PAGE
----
2. Heinrich, M.C.; Corless, C.L.; Duensing, A.; McGreevey, L.; Chen, C.-J.; Joseph, N.; Singer, S.; Griffith, D.J.; Haley, A.; Town, A.; et al. PDGFRA Activating Mutations in Gastrointestinal Stromal Tumors. Science 2003, 299, 708–710. [Google Scholar] [CrossRef] [PubMed]
  3. Capelli, L.; Petracci, E.; Quagliuolo, V.; Saragoni, L.; Colombo, P.; Morgagni, P.; Calistri, D.; Tomezzoli, A.; Di Cosmo, M.; Roviello, F.; et al. Italian Gastric Cancer Research Group (GIRCG) Gastric GISTs: Analysis of c-Kit, PDGFRA and BRAF mutations in relation to prognosis and clinical pathological characteristics of patients—A GIRCG study. Eur. J. Surg. Oncol. 2016, 42, 1206–1214. [Google Scholar] [CrossRef] [PubMed]
  4. Miettinen, M.; Sobin, L.H.; Lasota, J. Gastrointestinal stromal tumors of the stomach: A clinicopathologic, immunohistochemical, and molecular genetic study of 1765 cases with long-term follow-up. Am. J. Surg. Pathol. 2005, 29, 52–68. [Google Scholar] [CrossRef] [PubMed]
  5. Min, K.W.; Leabu, M. Interstitial cells of Cajal (ICC) and gastrointestinal stromal tumor (GIST): Facts, speculations, and myths. J. Cell. Mol. Med. 2006, 10, 995–1013. [Google Scholar] [CrossRef] [PubMed]
  6. Yacob, M.; Inian, S.; Sudhakar, C.B. Gastrointestinal Stromal Tumours: Review of 150 Cases from a Single Centre. Indian J. Surg. 2015, 77, 505–510. [Google Scholar] [CrossRef] [PubMed]
  7. Antonescu, C.R.; Viale, A.; Sarran, L.; Tschernyavsky, S.J.; Gonen, M.; Segal, N.H.; Maki, R.G.; Socci, N.D.; DeMatteo, R.P.; Besmer, P. Gene Expression in Gastrointestinal Stromal Tumors Is Distinguished by KIT Genotype and Anatomic Site. Clin. Cancer Res. 2004, 10, 3282–3290. [Google Scholar] [CrossRef] [PubMed]
  8. Ravegnini, G.; Nannini, M.; Sammarini, G.; Astolfi, A.; Biasco, G.; Pantaleo, M.; Hrelia, P.; Angelini, S. Personalized Medicine in Gastrointestinal Stromal Tumor (GIST): Clinical Implications of the Somatic and Germline DNA Analysis. Int. J. Mol. Sci. 2015, 16, 15592–15608. [Google Scholar] [CrossRef] [PubMed]
  9. Shah, K.; Chan, K.K.W.; Ko, Y.J. A systematic review and network meta-analysis of post-imatinib therapy in advanced gastrointestinal stromal tumour. Curr. Oncol. 2017, 24, e531–e539. [Google Scholar] [CrossRef] [PubMed]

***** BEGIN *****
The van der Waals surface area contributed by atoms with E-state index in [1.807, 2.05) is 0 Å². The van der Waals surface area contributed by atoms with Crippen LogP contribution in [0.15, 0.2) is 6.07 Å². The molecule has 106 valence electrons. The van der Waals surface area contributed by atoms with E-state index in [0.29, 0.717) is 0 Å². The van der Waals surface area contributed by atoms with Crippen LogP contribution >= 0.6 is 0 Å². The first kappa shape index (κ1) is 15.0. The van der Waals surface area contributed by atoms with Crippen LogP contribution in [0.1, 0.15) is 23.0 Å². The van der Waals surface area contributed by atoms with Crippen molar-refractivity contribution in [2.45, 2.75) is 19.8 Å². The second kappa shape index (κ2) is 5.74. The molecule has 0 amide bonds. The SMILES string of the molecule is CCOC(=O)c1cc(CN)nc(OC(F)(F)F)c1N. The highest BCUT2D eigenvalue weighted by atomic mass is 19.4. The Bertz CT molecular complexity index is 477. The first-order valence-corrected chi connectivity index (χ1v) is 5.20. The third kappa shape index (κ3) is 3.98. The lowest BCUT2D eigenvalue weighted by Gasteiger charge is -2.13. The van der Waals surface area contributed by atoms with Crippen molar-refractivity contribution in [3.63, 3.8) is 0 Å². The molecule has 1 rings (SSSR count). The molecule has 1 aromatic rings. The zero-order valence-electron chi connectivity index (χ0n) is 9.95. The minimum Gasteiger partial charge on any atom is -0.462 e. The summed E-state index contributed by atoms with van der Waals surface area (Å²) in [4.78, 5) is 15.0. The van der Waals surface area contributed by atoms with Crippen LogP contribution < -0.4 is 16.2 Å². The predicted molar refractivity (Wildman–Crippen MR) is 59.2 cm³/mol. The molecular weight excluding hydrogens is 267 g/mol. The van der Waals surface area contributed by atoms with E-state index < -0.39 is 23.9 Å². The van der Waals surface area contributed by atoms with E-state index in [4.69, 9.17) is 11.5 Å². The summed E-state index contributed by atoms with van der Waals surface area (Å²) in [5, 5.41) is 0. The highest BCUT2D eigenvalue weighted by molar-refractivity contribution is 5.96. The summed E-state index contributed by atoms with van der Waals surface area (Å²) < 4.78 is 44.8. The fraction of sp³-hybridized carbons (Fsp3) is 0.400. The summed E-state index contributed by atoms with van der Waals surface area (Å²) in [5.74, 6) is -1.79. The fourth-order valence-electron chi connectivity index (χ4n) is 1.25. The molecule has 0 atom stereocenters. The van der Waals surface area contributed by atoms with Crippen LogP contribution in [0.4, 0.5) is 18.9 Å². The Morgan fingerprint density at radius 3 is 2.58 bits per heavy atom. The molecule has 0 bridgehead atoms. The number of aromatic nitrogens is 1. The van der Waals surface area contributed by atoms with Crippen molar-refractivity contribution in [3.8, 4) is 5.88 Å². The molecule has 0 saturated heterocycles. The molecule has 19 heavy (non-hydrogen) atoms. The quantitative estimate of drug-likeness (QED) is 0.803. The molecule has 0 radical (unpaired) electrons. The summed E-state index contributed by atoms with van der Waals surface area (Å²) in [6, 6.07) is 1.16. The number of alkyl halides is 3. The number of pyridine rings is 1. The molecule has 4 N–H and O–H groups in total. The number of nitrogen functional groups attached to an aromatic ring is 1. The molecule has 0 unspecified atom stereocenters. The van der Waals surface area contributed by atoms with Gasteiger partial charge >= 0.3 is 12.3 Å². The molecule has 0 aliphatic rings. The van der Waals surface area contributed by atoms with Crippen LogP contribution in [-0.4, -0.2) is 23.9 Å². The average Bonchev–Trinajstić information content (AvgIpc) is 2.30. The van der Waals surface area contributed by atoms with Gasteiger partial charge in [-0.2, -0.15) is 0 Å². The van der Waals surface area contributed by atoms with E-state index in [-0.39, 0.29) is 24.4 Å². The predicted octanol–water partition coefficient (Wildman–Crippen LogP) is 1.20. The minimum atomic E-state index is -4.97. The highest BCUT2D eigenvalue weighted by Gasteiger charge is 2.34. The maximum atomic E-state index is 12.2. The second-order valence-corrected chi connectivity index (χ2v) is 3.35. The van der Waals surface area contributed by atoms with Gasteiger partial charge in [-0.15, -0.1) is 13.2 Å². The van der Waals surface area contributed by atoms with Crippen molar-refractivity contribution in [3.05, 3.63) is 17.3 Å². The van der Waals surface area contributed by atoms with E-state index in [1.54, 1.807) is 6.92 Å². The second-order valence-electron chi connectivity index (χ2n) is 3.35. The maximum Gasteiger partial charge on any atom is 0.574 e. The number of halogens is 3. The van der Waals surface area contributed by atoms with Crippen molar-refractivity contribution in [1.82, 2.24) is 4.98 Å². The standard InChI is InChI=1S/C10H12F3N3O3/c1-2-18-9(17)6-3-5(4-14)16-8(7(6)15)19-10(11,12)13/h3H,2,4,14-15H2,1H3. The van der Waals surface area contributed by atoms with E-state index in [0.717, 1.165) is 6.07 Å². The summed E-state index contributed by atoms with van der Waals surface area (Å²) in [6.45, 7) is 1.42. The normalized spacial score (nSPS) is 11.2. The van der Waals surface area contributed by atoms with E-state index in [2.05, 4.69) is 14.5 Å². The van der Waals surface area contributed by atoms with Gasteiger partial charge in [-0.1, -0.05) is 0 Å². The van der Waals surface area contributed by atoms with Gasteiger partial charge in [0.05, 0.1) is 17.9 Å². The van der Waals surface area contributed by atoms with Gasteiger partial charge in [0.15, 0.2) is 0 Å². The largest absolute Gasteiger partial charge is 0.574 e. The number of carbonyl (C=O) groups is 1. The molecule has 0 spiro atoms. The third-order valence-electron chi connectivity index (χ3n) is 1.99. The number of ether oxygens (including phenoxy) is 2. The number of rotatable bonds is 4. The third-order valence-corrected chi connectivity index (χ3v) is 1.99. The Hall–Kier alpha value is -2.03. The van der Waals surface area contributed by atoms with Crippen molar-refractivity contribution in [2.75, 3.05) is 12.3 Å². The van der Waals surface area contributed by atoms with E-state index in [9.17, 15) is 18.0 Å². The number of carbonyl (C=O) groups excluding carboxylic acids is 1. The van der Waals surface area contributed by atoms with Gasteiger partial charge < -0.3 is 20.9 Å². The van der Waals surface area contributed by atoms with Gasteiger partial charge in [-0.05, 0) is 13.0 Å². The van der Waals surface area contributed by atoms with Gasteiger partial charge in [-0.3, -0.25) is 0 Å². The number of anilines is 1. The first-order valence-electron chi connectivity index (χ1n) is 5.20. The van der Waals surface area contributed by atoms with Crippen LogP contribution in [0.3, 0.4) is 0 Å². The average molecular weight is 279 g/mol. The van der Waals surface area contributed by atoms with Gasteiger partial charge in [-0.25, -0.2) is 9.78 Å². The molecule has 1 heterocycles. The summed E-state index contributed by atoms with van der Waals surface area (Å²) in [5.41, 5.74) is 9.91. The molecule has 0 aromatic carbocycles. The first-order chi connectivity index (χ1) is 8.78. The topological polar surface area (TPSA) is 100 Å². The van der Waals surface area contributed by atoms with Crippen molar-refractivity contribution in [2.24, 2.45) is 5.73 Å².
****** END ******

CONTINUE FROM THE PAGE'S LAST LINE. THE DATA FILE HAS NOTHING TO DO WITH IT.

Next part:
10. Lujambio, A.; Lowe, S.W. The microcosmos of cancer. Nature 2012, 482, 347–355. [Google Scholar] [CrossRef] [PubMed]
  11. Steponaitiene, R.; Kupcinskas, J.; Langner, C.; Balaguer, F.; Venclauskas, L.; Pauzas, H.; Tamelis, A.; Skieceviciene, J.; Kupcinskas, L.; Malfertheiner, P.; et al. Epigenetic silencing of miR-137 is a frequent event in gastric carcinogenesis. Mol. Carcinog. 2016, 55, 376–386. [Google Scholar] [CrossRef] [PubMed]
  12. Link, A.; Kupcinskas, J.; Wex, T.; Malfertheiner, P. Macro-role of MicroRNA in gastric cancer. Dig. Dis. 2012, 30, 255–267. [Google Scholar] [CrossRef] [PubMed]
  13. Balaguer, F.; Link, A.; Lozano, J.J.; Cuatrecasas, M.; Nagasaka, T.; Boland, C.R.; Goel, A. Epigenetic Silencing of miR-137 Is an Early Event in Colorectal Carcinogenesis. Cancer Res. 2010, 70, 6609–6618. [Google Scholar] [CrossRef] [PubMed]
  14. Rizzato, C.; Campa, D.; Talar-Wojnarowska, R.; Halloran, C.; Kupcinskas, J.; Butturini, G.; Mohelníková-Duchoňová, B.; Sperti, C.; Tjaden, C.; Ghaneh, P.; et al. Association of genetic polymorphisms with survival of pancreatic ductal adenocarcinoma patients. Carcinogenesis 2016, 37, 957–964. [Google Scholar] [CrossRef] [PubMed]
  15. Catanzaro, G.; Sabato, C.; Russo, M.; Rosa, A.; Abballe, L.; Besharat, Z.; Po, A.; Miele, E.; Bellavia, D.; Chiacchiarini, M.; et al. Loss of miR-107, miR-181c and miR-29a-3p Promote Activation of Notch2 Signaling in Pediatric High-Grade Gliomas (pHGGs). Int. J. Mol. Sci. 2017, 18, 2742. [Google Scholar] [CrossRef] [PubMed]
  16. Link, A.; Goel, A. MicroRNA in gastrointestinal cancer: A step closer to reality. Adv. Clin. Chem. 2013, 62, 221–268. [Google Scholar] [PubMed]
  17. Laneve, P.; Di Marcotullio, L.; Gioia, U.; Fiori, M.E.; Ferretti, E.; Gulino, A.; Bozzoni, I.; Caffarelli, E. The interplay between microRNAs and the neurotrophin receptor tropomyosin-related kinase C controls proliferation of human neuroblastoma cells. Proc. Natl. Acad. Sci. USA 2007, 104, 7957–7962. [Google Scholar] [CrossRef] [PubMed]
  18. Juzenas, S.; Salteniene, V.; Kupcinskas, J.; Link, A.; Kiudelis, G.; Jonaitis, L.; Jarmalaite, S.; Kupcinskas, L.; Malfertheiner, P.; Skieceviciene, J. Analysis of deregulated micrornas and their target genes in gastric cancer. PLoS ONE 2015, 10, e0135762. [Google Scholar] [CrossRef] [PubMed]